THE COLLEGE HILL INDEPENDENT


Notes On Transubstantiation

by by Patrick Madden

illustration by by Allison Grosso

For the tiny children, it’s a tiny snack or a deprivation thereof. For the older children, it’s a proud act of parental mimicry. For the teenagers, it’s a quiet, habitual set of motions, perhaps accompanied by vague notions of scriptural significance but usually more replete with mental meanderings. And for the adults, a staggering range of beliefs and attitudes abound. But abound in silence. Expectation and performance of what the moment should be stifles any honest acknowledgement of what will transpire.

And so we move through the motions again and again. And the motions calm us in the midst of our frenzied lives. The music lulls; the sanctuary is warm; the congregation speaks as one. And even if we don’t believe, even if the bread remains bread, even if we glance about seeking others who share our doubt, a ritual is somehow soothing.

Transitioning from ritual participation as a child to participation as an adult has filled me with more honest curiosity than spiritual ardor. Who in the sanctuary believes what? Who of the somber-souled, quietly-chewing individuals around me even regularly questions or ponders what they believe? Exactly when in the service, in those more literal denominations, does the bread and wine become the body and blood of Christ? Exactly who in my own Congregational Church is even aware that our doctrine claims the bread and wine to be a metaphor of remembrance rather than a literal transformation? Do the deacons buy the loaf of bread from the same place every week? What brand of grape juice is that? Welch’s? What would it mean to accidentally step on a consecrated wafer? What would it mean to purposefully step on a consecrated wafer?

I didn’t anticipate these inquiries to lead me straight to Greenville, Rhode Island.

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In the middle ages. . .

Each church selected a single baker. This baker alone concocted the bread to be used in the Eucharist. This baker worked in solitude and used a special oven, designed to preserve the ritual surrounding the unique baking process. This baker was often mandated to fast or meditate while baking. As of a charter in 1406, this baker could not be female. This baker was busy.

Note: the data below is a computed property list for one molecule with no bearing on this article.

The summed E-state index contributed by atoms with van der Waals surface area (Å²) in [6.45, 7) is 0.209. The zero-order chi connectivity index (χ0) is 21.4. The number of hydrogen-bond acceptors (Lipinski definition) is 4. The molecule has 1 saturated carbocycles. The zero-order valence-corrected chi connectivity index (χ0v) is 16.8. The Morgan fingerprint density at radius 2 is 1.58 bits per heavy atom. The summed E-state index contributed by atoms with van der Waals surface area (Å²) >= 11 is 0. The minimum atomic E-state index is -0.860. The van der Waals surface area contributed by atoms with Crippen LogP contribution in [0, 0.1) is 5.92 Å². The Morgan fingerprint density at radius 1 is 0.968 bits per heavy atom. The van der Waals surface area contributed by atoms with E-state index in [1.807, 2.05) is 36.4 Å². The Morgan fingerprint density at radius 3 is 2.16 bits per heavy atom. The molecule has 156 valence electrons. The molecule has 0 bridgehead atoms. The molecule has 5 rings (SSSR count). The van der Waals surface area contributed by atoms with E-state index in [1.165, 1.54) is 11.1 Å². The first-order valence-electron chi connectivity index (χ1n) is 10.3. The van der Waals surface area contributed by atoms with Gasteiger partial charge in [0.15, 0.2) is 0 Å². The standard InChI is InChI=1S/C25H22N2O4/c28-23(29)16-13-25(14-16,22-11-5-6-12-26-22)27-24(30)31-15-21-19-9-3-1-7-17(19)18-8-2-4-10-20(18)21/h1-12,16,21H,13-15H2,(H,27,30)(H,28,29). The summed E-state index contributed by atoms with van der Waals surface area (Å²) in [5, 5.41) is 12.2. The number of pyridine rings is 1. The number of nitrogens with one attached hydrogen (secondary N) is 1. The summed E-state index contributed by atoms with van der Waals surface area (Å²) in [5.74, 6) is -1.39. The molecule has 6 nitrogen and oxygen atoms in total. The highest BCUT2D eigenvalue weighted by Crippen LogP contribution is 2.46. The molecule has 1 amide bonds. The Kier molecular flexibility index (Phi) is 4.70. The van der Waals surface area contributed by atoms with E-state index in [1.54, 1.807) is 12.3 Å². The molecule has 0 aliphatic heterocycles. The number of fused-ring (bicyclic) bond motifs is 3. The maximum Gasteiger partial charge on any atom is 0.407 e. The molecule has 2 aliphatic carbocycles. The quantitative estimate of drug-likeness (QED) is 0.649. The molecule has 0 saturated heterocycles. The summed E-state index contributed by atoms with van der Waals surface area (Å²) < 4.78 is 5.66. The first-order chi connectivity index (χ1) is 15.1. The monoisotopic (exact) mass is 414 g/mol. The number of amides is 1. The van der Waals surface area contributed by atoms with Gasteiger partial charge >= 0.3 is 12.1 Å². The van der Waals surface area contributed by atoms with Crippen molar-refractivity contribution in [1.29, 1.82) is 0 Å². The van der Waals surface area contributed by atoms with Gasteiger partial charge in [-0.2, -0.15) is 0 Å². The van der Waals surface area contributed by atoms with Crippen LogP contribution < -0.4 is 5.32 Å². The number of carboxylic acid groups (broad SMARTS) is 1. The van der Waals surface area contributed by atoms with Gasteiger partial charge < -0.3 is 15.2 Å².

As congregations grew larger and money scarcer, this baker simply couldn’t handle the strain. Certain orders of nuns began large-scale wafer-baking efforts in order to raise revenue for their individual churches.

But even the nuns with their holy bake sales couldn’t manage in the end. The masses at mass amassed, and mass marketing eventually rendered moot the efforts of bakers and nuns. The bread of the Lord passed swiftly into the arms of machines.

Today, the Cavanaugh Company in Greenville, Rhode Island holds an 80-percent market share in the US, Canada, Australia, and England on communion wafer manufacturing. It has been called the “Microsoft of altar bread.”

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The family-owned commercial bakery operates 24 hours a day. It churns out 25 million wafers a week. Cavanaugh bread is made from pure flour and water, “untouched by human hands” and “sealed minutes after baking,” according to their website. In other words, the ingredients are mixed, cooked, and packaged in tubes like Ritz crackers all by a whirring jumble of mechanical extremities.

Primarily purchased by Catholics, Cavanaugh wafers are available to and requested by a veritable maelstrom of denominational leaders, and even occasionally by the laity.

“Cavanaugh wafers don’t crumb, and I don’t like fragments of our Lord scattering all over the floor,” says the Episcopal Reverend Bob Dietel from Washington.

Rev. Dietel might have been joking. But then again he might not have been, making sanctuary janitorial duties quite delicate. Or rendering the church mice that much holier.